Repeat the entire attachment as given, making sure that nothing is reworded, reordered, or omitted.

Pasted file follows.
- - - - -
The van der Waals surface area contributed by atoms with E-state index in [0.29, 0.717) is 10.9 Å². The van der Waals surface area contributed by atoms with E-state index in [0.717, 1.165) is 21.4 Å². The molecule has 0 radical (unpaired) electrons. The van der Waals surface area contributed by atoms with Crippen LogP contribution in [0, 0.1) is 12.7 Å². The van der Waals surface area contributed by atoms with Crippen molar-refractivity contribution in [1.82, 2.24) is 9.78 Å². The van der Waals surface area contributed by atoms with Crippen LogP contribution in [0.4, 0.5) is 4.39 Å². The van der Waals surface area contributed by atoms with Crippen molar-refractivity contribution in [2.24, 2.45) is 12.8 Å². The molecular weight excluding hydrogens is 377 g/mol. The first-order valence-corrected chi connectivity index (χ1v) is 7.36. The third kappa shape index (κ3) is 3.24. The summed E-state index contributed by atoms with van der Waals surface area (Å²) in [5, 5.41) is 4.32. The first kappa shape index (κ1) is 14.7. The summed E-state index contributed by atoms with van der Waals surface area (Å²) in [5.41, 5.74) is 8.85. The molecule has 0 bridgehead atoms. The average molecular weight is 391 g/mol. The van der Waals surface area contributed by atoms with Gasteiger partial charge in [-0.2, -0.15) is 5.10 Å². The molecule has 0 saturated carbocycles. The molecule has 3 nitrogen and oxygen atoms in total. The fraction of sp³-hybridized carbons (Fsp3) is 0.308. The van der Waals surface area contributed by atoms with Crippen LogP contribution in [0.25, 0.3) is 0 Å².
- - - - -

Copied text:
The van der Waals surface area contributed by atoms with E-state index in [0.29, 0.717) is 10.9 Å². The van der Waals surface area contributed by atoms with E-state index in [0.717, 1.165) is 21.4 Å². The molecule has 0 radical (unpaired) electrons. The van der Waals surface area contributed by atoms with Crippen LogP contribution in [0, 0.1) is 12.7 Å². The van der Waals surface area contributed by atoms with Crippen molar-refractivity contribution in [1.82, 2.24) is 9.78 Å². The van der Waals surface area contributed by atoms with Crippen LogP contribution in [0.4, 0.5) is 4.39 Å². The van der Waals surface area contributed by atoms with Crippen molar-refractivity contribution in [2.24, 2.45) is 12.8 Å². The molecular weight excluding hydrogens is 377 g/mol. The first-order valence-corrected chi connectivity index (χ1v) is 7.36. The third kappa shape index (κ3) is 3.24. The summed E-state index contributed by atoms with van der Waals surface area (Å²) in [5, 5.41) is 4.32. The first kappa shape index (κ1) is 14.7. The summed E-state index contributed by atoms with van der Waals surface area (Å²) in [5.41, 5.74) is 8.85. The molecule has 0 bridgehead atoms. The average molecular weight is 391 g/mol. The van der Waals surface area contributed by atoms with Gasteiger partial charge in [-0.2, -0.15) is 5.10 Å². The molecule has 0 saturated carbocycles. The molecule has 3 nitrogen and oxygen atoms in total. The fraction of sp³-hybridized carbons (Fsp3) is 0.308. The van der Waals surface area contributed by atoms with Crippen LogP contribution in [0.25, 0.3) is 0 Å².